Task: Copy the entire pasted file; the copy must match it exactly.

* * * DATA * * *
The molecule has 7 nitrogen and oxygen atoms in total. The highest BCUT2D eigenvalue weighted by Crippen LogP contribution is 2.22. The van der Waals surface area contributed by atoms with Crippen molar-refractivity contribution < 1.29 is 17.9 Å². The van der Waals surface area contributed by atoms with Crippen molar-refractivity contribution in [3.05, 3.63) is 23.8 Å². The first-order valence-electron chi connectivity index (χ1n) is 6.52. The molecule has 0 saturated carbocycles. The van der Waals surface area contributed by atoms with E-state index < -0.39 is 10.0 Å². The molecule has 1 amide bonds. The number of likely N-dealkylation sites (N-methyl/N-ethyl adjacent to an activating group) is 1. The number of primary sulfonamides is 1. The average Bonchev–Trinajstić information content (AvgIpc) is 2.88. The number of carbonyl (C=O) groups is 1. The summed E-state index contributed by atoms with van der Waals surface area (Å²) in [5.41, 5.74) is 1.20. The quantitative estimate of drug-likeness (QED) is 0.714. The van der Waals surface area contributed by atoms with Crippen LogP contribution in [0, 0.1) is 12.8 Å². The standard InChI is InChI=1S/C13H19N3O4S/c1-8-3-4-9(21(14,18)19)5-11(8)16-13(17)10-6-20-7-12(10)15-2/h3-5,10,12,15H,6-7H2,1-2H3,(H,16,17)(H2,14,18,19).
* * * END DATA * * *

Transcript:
The molecule has 7 nitrogen and oxygen atoms in total. The highest BCUT2D eigenvalue weighted by Crippen LogP contribution is 2.22. The van der Waals surface area contributed by atoms with Crippen molar-refractivity contribution < 1.29 is 17.9 Å². The van der Waals surface area contributed by atoms with Crippen molar-refractivity contribution in [3.05, 3.63) is 23.8 Å². The first-order valence-electron chi connectivity index (χ1n) is 6.52. The molecule has 0 saturated carbocycles. The van der Waals surface area contributed by atoms with E-state index < -0.39 is 10.0 Å². The molecule has 1 amide bonds. The number of likely N-dealkylation sites (N-methyl/N-ethyl adjacent to an activating group) is 1. The number of primary sulfonamides is 1. The average Bonchev–Trinajstić information content (AvgIpc) is 2.88. The number of carbonyl (C=O) groups is 1. The summed E-state index contributed by atoms with van der Waals surface area (Å²) in [5.41, 5.74) is 1.20. The quantitative estimate of drug-likeness (QED) is 0.714. The van der Waals surface area contributed by atoms with Crippen LogP contribution in [0, 0.1) is 12.8 Å². The standard InChI is InChI=1S/C13H19N3O4S/c1-8-3-4-9(21(14,18)19)5-11(8)16-13(17)10-6-20-7-12(10)15-2/h3-5,10,12,15H,6-7H2,1-2H3,(H,16,17)(H2,14,18,19).